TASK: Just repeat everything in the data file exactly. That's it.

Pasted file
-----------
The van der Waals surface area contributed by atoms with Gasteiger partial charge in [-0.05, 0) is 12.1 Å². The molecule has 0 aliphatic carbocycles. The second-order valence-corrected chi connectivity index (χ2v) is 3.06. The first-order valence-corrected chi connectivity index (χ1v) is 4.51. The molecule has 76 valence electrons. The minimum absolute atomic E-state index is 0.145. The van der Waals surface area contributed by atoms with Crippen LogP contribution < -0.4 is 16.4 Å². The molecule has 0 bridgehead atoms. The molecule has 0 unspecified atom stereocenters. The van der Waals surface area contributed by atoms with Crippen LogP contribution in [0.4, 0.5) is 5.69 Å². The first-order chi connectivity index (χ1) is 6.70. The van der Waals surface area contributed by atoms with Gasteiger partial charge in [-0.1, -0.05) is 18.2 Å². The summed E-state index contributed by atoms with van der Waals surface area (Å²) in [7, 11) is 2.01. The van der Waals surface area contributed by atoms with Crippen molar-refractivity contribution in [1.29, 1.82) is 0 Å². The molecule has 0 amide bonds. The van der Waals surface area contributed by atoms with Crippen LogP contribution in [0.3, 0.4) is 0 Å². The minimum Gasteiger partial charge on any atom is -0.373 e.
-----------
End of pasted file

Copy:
The van der Waals surface area contributed by atoms with Gasteiger partial charge in [-0.05, 0) is 12.1 Å². The molecule has 0 aliphatic carbocycles. The second-order valence-corrected chi connectivity index (χ2v) is 3.06. The first-order valence-corrected chi connectivity index (χ1v) is 4.51. The molecule has 76 valence electrons. The minimum absolute atomic E-state index is 0.145. The van der Waals surface area contributed by atoms with Crippen LogP contribution < -0.4 is 16.4 Å². The molecule has 0 bridgehead atoms. The molecule has 0 unspecified atom stereocenters. The van der Waals surface area contributed by atoms with Crippen LogP contribution in [0.4, 0.5) is 5.69 Å². The first-order chi connectivity index (χ1) is 6.70. The van der Waals surface area contributed by atoms with Gasteiger partial charge in [-0.1, -0.05) is 18.2 Å². The summed E-state index contributed by atoms with van der Waals surface area (Å²) in [7, 11) is 2.01. The van der Waals surface area contributed by atoms with Crippen molar-refractivity contribution in [1.29, 1.82) is 0 Å². The molecule has 0 amide bonds. The van der Waals surface area contributed by atoms with Crippen LogP contribution in [0.3, 0.4) is 0 Å². The minimum Gasteiger partial charge on any atom is -0.373 e.